Half-finished or half-baked?

Here are some thoughts that are running through my head as we head into the weekend. They're either half-finished or half-baked. I'm not sure which...

Silence (or else)!

I found a sad Tom Turner post through Alice Mercer (thanks, Alice!). Here's a blurb from the original story:

A Roman Catholic elementary school adopted new lunchroom rules this week requiring students to remain silent while eating. The move comes after three recent choking incidents in the cafeteria. No one was hurt, but the principal of St. Rose of Lima School explained in a letter to parents that if the lunchroom is loud, staff members cannot hear a child choking.

Does anyone else think the school could have handled this differently?

Not so flat yet

As George Siemens reminds us, the world isn't so flat yet. Karl Fisch's presentation, Did You Know?, highlights that China, India, and others are up-and-coming, but the reality is that their gross domestic product per capita is still way below that of other countries.

Extra! Extra! Read all about it!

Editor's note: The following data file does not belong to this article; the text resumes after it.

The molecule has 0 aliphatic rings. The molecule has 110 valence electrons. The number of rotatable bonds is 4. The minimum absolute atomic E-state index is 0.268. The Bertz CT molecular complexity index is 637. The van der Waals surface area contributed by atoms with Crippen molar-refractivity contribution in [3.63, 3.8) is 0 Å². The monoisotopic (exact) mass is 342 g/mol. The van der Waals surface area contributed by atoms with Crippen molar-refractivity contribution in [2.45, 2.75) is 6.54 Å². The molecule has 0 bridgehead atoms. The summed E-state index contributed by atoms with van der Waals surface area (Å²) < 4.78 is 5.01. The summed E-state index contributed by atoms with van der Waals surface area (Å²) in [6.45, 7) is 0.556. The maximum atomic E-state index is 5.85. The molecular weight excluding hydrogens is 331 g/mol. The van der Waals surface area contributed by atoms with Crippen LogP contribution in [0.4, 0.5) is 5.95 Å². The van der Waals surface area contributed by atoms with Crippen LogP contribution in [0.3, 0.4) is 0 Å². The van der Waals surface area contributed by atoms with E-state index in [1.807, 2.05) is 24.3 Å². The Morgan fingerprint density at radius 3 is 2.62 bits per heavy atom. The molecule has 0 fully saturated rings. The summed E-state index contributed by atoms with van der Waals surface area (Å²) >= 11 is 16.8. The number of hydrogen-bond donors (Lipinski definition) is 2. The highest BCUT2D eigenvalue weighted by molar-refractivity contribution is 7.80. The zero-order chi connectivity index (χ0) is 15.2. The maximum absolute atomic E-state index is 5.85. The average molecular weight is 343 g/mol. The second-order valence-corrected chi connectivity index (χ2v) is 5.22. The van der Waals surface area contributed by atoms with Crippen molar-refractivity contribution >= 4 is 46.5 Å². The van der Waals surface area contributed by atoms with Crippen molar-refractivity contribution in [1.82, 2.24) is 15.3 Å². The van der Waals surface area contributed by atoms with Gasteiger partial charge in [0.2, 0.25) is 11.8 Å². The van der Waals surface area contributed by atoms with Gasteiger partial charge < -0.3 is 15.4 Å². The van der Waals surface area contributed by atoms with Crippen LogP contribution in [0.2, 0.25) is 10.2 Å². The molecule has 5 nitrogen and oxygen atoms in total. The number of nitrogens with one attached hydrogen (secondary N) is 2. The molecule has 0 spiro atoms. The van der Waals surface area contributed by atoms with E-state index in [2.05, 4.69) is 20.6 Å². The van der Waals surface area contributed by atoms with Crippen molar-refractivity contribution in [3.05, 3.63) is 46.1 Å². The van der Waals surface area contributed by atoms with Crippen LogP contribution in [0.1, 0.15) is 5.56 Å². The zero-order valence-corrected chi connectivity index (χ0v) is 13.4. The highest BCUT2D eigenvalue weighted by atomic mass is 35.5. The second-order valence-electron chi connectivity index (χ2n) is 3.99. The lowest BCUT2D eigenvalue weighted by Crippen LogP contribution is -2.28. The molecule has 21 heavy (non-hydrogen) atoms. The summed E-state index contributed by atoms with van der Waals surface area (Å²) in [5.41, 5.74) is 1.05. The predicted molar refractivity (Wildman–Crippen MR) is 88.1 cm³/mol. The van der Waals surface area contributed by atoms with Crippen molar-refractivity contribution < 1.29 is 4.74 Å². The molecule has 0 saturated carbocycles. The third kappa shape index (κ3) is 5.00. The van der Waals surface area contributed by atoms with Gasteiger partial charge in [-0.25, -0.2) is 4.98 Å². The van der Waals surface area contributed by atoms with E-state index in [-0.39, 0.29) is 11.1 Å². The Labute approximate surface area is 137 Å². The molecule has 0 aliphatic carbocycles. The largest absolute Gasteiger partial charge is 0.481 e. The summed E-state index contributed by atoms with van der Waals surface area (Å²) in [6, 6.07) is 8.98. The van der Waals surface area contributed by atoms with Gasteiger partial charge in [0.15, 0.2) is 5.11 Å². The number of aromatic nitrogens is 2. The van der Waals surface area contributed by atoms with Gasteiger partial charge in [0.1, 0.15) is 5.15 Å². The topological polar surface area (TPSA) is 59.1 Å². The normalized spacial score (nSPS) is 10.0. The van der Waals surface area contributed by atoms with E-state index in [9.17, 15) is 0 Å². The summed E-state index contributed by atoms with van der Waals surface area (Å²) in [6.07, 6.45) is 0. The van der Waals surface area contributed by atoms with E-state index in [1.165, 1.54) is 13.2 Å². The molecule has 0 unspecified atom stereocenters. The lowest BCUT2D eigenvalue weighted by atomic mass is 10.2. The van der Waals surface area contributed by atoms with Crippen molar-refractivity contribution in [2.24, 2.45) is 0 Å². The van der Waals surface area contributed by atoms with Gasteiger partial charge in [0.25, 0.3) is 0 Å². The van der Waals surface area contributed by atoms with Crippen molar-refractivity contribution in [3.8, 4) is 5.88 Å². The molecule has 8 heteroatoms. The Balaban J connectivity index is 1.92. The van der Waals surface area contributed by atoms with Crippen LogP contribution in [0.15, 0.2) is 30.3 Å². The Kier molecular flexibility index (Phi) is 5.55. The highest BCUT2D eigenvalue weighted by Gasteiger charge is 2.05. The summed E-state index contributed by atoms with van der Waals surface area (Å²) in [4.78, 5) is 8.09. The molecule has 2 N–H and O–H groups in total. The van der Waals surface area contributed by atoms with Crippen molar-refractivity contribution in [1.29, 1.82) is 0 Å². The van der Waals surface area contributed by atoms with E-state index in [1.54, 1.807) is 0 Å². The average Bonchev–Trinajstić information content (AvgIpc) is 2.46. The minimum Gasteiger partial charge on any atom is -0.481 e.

The quest for readers and subscribers is as old as printing itself. Lifehacker recently profiled some suggestions for bloggers who wish to increase their number of RSS subscriptions. Of course Lifehacker's suggestion is the best of all:

Of course, our favorite method here at Lifehacker is to provide awesome content (ahem).

Speaking of half-baked ideas?

  • Pennsylvania governor targets school administrators
  • Just in case we take our 2.0 selves too seriously

    • Still in beta!
    • Dewey (or don't we?)

      I'll conclude with this wonderful quote from Chris Lehmann, which I was reminded about by a recent post from Carolyn Foote:

      It's really not about the computers. School 2.0 is older than that. School 2.0 is the tradition of Dewey. School 2.0 is born out of the idea that active, engaged, constructivist learning will lead to active, engaged students and people.

      Is the difference this time that the 'progressive' approaches that Dewey advocated are increasingly being recognized by corporations and others as having economic value, as being essential economic drivers?

      Have a great weekend, everyone.

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